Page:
Twenty-two youth established themselves as the Aboke Drama Youth Group (ADYG). They wanted to use drama ‘to ensure that HIV awareness is created among the community so that they can prevent more infection’, according to Paul, the Chairperson of ADYG. Even with a noble cause and great idea, they had to continue ‘begging from the NGOs or for NGO support’. Their dependence on NGO donations took away from their image as strong, exemplary youth, leading them to try to generate their own income to support the group. The added strain on members already facing their own challenges with HIV/AIDS, caused some to leave. ADYG was on the brink of dissolution.
The Aboke Drama Youth Group was finally recognized for it’s potential by CAP/AIDS Uganda. ADYG was enlisted for CAP/AIDS Grassroots Empowerment program, after which drama volunteer Wayne Jasper says ‘we were given transport, in terms of bicycles, to help us reach communities, talk to the patients,… counseling them.’ The Grassroots Empowerment support went beyond just monetary donations, giving ADYG the tools to continue their work without financial dependence. It was also more than just transportation, including training on HIV/AIDS awareness, showing how local organizations could ‘sensitize them on the dangers of HIV/AIDS and how one can overcome them.’ Now fully equipped, the drama team was able to successfully reach out to their community through captivating performances with a key message about HIV/AIDS.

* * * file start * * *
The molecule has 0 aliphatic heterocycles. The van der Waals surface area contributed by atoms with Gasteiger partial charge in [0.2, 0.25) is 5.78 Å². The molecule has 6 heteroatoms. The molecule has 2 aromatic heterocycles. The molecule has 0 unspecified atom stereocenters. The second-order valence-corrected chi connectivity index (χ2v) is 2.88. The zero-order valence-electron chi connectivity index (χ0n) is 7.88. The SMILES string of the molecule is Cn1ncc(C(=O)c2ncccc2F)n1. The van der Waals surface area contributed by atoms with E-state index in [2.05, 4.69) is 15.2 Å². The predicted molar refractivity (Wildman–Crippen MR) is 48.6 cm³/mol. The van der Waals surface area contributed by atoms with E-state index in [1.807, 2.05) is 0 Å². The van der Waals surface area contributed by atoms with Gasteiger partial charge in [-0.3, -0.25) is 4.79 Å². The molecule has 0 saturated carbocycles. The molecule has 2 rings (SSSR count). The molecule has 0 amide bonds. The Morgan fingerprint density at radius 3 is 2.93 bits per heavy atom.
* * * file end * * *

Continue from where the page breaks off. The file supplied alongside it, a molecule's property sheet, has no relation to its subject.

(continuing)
As a result of ADYG’s work, communities were being voluntarily tested for HIV, by a medical practionner brought by CAP/AIDS. So, Aboke Drama Youth Group is at last able to achieve their goal in preventing HIV/AIDS: ‘to leave a community that knows their status.’ By empowering such a capable, local group, the people affected and infected are offered the opportunity to change their community.